Here is the Blessing for throats:

Per intercessionem Sancti Blasii, episcopi et martyris,
liberet te Deus a malo gutturis, et a quolibet alio malo.
In nomine Patris, et Filii +, et Spiritus Sancti.  Amen.

Through the intercession of St. Blaise, bishop and martyr,
may God free you from illness of the throat and from any other sort of ill.
In the name of the Father, and of the Son + and of the Holy Ghost.  Amen.

I will never forget this formula.  Long ago, as a deacon, I lived at the Church of San Carlo ai Catinari, which is also dedicated to St. Blaise as co-patron.  The Barnabites there have in their possession relics of St. Blaise.  There is one in a large reliquary and one in a crystal placed on a large ring held in the fist of one hand (click the photo to see a larger image and inside the crystal).   This is what they used to bless throats on this feast.  

I was asked by the clergy there to help with blessing the throats of the people who thronged to the church that day.  As soon as I donned my surplice every other cleric actually attached to the place vanished.  I was left there for several hours.  I can’t say how many times I said that formula that day.

Here is an action shot of the priest today, blessing.

About Fr. John Zuhlsdorf

Fr. Z is the guy who runs this blog. o{]:¬)
This entry was posted in SESSIUNCULA. Bookmark the permalink.


  1. Victor says:

    Oh Father, oh Father!
    What about St Ansgar, who is celebrated today and whose name I (amongst others) bear?

  2. Victor: Buon onomastico!

  3. Father: Maybe I’m glad you’ve never blessed my home….


  4. DJ says:

    News on the Motu Proprio:

    Robert Moynihan of Inside the Vatican, currently in Naples, Florida, confirmed last night at a Legatus meeting that his sources say that the Motu Proprio will be issued on the Feast of the Chair of St. Peter, Feb. 22.

  5. Cathy: All the homes are fine!

  6. DJ: As interesting as that might be, how on earth is this relevant to St. Blaise? o{];¬) TIP: It might produce more notice if you e-mail me the news so I can start an entry!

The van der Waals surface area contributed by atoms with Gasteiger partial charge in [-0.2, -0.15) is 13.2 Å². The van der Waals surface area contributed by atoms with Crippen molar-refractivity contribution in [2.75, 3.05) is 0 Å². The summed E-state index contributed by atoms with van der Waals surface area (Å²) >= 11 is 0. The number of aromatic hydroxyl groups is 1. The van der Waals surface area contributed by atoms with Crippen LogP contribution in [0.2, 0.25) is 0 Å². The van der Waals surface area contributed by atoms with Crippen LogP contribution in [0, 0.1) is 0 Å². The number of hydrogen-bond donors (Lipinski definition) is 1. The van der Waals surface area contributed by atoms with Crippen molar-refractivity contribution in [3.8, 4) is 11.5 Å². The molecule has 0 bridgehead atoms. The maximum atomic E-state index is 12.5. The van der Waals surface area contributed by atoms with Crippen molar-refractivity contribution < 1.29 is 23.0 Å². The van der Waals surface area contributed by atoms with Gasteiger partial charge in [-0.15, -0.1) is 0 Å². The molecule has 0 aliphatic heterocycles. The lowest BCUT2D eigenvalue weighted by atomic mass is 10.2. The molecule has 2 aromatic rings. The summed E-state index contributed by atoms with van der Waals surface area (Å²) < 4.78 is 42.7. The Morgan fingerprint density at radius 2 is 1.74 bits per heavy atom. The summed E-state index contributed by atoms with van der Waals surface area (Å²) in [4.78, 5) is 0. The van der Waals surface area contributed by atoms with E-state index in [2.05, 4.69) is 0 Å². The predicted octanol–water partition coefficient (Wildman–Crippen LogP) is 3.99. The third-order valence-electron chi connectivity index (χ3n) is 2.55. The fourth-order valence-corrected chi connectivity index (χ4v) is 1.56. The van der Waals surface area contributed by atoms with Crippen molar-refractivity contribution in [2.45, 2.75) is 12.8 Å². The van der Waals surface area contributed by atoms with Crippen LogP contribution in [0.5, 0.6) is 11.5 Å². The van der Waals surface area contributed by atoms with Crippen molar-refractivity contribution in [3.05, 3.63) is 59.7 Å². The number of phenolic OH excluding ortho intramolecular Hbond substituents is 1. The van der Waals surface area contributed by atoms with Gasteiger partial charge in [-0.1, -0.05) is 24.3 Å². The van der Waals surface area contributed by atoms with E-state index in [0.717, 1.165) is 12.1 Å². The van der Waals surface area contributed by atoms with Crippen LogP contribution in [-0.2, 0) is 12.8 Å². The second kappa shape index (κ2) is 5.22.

7. Sorry for being so dumb, but where do we find your e-mail address?
    Many times I wanted to e-mail you. but could not find it on this page. I saw a picture of St. Blaise surrounded by dogs or wolves explaining that he was a tamer of animals. Does anyone know about this?
    Dcn John (Stormy Central Florida)

  8. I use the english translation of the older form.In the new blessing did they change malo to something else since it says “from every other illness”?

  9. michigancatholic says:

    Now to avoid the lay minister wannabees without hurting their feelings too badly. Ack.

  10. michigan: They’ll get over it.

  11. Victor says:

    Father: Tante grazie!

  12. michigancatholic says:

    I wish they’d get over the illusions of grandeur from which they suffer. That would be better.

  13. Janet says:

    To no one in particular:
    At our parish, Father allowed 3 lay ‘servers’ to help him bless throats. Thankfully, I was in Father’s line without having to do anything tacky like crossing to another line. But can anyone tell me, is it actually allowed and valid to have a layperson administering this blessing? To me, when a priest blesses me, I’m blessed and I know it because he was speaking ‘in persona Christi’. Not so with a layperson. With them I’d feel like I was wasting my time. What is valid and allowable these days?

  14. Janet: The present legislation of the Church does in fact permit lay people to invoke the intercession of St. Blaise in that manner.

    In my opinion, this is not a good or prudent practice, but that is way above my pay-grade. The Church allows lay people to give some blessings in some circumstances. The blessing they give is not, IMO, the same as that which the priest gives. By reason of his sacrament of Holy Orders, a priest acts “in the person of Christ” when he invokes God’s blessing.

Comments are closed.